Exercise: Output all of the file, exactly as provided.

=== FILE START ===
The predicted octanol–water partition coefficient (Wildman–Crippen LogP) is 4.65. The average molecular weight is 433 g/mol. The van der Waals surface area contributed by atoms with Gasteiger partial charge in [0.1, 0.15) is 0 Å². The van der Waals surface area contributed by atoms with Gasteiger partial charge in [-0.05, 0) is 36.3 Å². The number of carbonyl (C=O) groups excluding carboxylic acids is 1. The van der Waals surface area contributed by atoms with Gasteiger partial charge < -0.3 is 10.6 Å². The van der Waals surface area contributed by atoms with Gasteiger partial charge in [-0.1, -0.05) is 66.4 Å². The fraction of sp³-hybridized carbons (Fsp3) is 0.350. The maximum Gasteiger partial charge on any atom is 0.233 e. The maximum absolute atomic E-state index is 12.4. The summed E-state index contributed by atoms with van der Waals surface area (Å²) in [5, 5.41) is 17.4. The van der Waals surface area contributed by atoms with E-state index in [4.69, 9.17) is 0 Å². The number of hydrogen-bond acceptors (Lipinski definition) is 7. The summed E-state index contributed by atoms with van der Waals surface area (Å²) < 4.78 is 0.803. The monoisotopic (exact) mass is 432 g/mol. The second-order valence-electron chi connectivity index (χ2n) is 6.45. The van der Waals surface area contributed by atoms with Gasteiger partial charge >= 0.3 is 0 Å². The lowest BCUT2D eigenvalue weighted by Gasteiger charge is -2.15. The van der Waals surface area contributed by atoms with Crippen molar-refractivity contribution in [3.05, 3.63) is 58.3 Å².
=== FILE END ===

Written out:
The predicted octanol–water partition coefficient (Wildman–Crippen LogP) is 4.65. The average molecular weight is 433 g/mol. The van der Waals surface area contributed by atoms with Gasteiger partial charge in [0.1, 0.15) is 0 Å². The van der Waals surface area contributed by atoms with Gasteiger partial charge in [-0.05, 0) is 36.3 Å². The number of carbonyl (C=O) groups excluding carboxylic acids is 1. The van der Waals surface area contributed by atoms with Gasteiger partial charge < -0.3 is 10.6 Å². The van der Waals surface area contributed by atoms with Gasteiger partial charge in [-0.1, -0.05) is 66.4 Å². The fraction of sp³-hybridized carbons (Fsp3) is 0.350. The maximum Gasteiger partial charge on any atom is 0.233 e. The maximum absolute atomic E-state index is 12.4. The summed E-state index contributed by atoms with van der Waals surface area (Å²) in [5, 5.41) is 17.4. The van der Waals surface area contributed by atoms with E-state index in [4.69, 9.17) is 0 Å². The number of hydrogen-bond acceptors (Lipinski definition) is 7. The summed E-state index contributed by atoms with van der Waals surface area (Å²) < 4.78 is 0.803. The monoisotopic (exact) mass is 432 g/mol. The second-order valence-electron chi connectivity index (χ2n) is 6.45. The van der Waals surface area contributed by atoms with Gasteiger partial charge >= 0.3 is 0 Å². The lowest BCUT2D eigenvalue weighted by Gasteiger charge is -2.15. The van der Waals surface area contributed by atoms with Crippen molar-refractivity contribution in [3.05, 3.63) is 58.3 Å².